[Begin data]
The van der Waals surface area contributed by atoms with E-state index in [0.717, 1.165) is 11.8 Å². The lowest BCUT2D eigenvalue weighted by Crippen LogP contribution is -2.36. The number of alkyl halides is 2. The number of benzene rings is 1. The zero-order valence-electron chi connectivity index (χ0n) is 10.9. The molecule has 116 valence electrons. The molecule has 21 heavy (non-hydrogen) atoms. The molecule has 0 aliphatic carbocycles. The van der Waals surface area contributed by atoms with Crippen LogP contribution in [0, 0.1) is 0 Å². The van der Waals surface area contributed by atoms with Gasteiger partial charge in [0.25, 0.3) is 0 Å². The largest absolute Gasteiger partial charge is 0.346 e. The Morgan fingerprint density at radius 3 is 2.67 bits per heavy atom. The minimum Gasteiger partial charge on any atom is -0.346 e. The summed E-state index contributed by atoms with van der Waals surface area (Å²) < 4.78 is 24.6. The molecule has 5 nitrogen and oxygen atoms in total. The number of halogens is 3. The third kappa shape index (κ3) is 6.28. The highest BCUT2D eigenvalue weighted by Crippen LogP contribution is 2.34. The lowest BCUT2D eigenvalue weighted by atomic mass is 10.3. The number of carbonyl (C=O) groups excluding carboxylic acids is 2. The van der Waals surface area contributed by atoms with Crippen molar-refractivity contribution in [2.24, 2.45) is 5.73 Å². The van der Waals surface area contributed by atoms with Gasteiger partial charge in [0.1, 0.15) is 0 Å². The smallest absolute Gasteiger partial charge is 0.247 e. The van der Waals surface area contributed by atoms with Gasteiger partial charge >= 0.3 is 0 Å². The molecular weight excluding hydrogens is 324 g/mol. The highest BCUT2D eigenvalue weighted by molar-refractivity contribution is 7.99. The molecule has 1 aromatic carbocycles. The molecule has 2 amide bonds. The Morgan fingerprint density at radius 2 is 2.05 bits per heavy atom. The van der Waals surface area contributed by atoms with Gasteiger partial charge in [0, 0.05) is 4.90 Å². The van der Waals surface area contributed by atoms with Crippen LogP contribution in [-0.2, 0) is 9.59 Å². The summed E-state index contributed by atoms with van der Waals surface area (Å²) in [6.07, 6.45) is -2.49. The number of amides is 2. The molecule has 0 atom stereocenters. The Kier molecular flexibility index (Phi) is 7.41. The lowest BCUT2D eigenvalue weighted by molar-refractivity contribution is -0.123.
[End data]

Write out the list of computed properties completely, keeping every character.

The van der Waals surface area contributed by atoms with E-state index in [0.717, 1.165) is 11.8 Å². The lowest BCUT2D eigenvalue weighted by Crippen LogP contribution is -2.36. The number of alkyl halides is 2. The number of benzene rings is 1. The zero-order valence-electron chi connectivity index (χ0n) is 10.9. The molecule has 116 valence electrons. The molecule has 21 heavy (non-hydrogen) atoms. The molecule has 0 aliphatic carbocycles. The van der Waals surface area contributed by atoms with Crippen LogP contribution in [0, 0.1) is 0 Å². The van der Waals surface area contributed by atoms with Gasteiger partial charge in [0.25, 0.3) is 0 Å². The largest absolute Gasteiger partial charge is 0.346 e. The Morgan fingerprint density at radius 3 is 2.67 bits per heavy atom. The minimum Gasteiger partial charge on any atom is -0.346 e. The summed E-state index contributed by atoms with van der Waals surface area (Å²) < 4.78 is 24.6. The molecule has 5 nitrogen and oxygen atoms in total. The number of halogens is 3. The third kappa shape index (κ3) is 6.28. The highest BCUT2D eigenvalue weighted by Crippen LogP contribution is 2.34. The lowest BCUT2D eigenvalue weighted by atomic mass is 10.3. The number of carbonyl (C=O) groups excluding carboxylic acids is 2. The van der Waals surface area contributed by atoms with Crippen molar-refractivity contribution in [2.24, 2.45) is 5.73 Å². The van der Waals surface area contributed by atoms with Gasteiger partial charge in [0.1, 0.15) is 0 Å². The smallest absolute Gasteiger partial charge is 0.247 e. The van der Waals surface area contributed by atoms with Gasteiger partial charge >= 0.3 is 0 Å². The molecular weight excluding hydrogens is 324 g/mol. The highest BCUT2D eigenvalue weighted by molar-refractivity contribution is 7.99. The molecule has 1 aromatic carbocycles. The molecule has 2 amide bonds. The Morgan fingerprint density at radius 2 is 2.05 bits per heavy atom. The van der Waals surface area contributed by atoms with Gasteiger partial charge in [0, 0.05) is 4.90 Å². The van der Waals surface area contributed by atoms with Crippen LogP contribution in [-0.2, 0) is 9.59 Å². The summed E-state index contributed by atoms with van der Waals surface area (Å²) in [6.07, 6.45) is -2.49. The number of amides is 2. The molecule has 0 atom stereocenters. The Kier molecular flexibility index (Phi) is 7.41. The lowest BCUT2D eigenvalue weighted by molar-refractivity contribution is -0.123.